By on September 27, 2013

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Automotive startup Qoros Auto Company has an interesting business model. Backed with the manufacturing know how of China’s Chery corporation, and the funds of the Israel Corp. holding company, controlled by the Israeli Ofer family, Qoros is designing cars in Europe to be sold in Europe, but built in China.

 

Of course it’s planning to sell cars in China as well but Qoros is hoping that success in Europe will allow it to be the first Chinese car company to compete well with the Europeans in its home market. Chinese consumers, like many consumers worldwide, do not have the highest regard for the perceived quality of Chinese products. To succeed on the continent, though, Qoros is going to have to overcome the image of Chinese cars in Europe, an image tainted with some of the worst crash test results ever achieved in European testing. A 2010 Landwind CV9 minivan made by Jiangling Motors Corp. got only two stars in Euro NCAP testing. That was actually an improvement over the Landwind X6 SUV whose 2005 crash testing was described by the German lab that performed the tests as “catastrophic.” The video of those catastrophic crash tests  (seen below) was widely circulated. It appears that Qoros must have done their homework because earlier this week the compact Qoros Sedan 3 earned a five-star crash test score from Euro NCAP, the highest possible score.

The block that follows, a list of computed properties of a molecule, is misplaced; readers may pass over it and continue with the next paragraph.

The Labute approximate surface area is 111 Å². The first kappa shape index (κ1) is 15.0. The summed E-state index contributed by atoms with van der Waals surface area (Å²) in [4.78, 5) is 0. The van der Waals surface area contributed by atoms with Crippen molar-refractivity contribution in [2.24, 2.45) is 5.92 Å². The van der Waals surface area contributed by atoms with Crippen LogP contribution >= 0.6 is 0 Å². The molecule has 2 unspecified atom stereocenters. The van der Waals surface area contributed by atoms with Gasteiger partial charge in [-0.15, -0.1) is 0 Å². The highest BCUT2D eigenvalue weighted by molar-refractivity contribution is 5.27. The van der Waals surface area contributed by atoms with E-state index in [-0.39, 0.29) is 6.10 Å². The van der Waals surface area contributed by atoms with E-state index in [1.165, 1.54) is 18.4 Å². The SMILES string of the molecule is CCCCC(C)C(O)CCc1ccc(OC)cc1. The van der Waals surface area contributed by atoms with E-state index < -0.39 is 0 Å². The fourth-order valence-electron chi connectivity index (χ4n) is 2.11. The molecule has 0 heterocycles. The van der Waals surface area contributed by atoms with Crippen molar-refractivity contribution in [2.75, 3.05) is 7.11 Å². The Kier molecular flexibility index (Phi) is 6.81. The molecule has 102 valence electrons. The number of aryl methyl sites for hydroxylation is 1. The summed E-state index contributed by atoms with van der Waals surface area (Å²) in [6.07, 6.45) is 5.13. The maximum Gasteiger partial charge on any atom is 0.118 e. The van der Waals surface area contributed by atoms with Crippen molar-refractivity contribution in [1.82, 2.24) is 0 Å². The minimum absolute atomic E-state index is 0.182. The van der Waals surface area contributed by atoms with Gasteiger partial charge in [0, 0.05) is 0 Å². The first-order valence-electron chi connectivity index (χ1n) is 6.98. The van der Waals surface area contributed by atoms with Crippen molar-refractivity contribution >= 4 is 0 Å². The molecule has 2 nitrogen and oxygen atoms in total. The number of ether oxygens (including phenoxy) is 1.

“The small family car showed good overall protection with high scores in all four areas of assessment and is a significant step up from previous Chinese exports,” Euro NCAP said.

Roger Malkusson, who is in charge of vehicle development for Qoros, said the score would help the auto maker distinguish itself from Chinese rivals when the Sedan 3, Qoros’ first model, goes on sale in a few weeks.

“It is important for us to show we are different,” Mr. Malkusson said in a phone interview with the Wall Street Journal. “We want to show that we are a high-quality brand…that we are really unique.”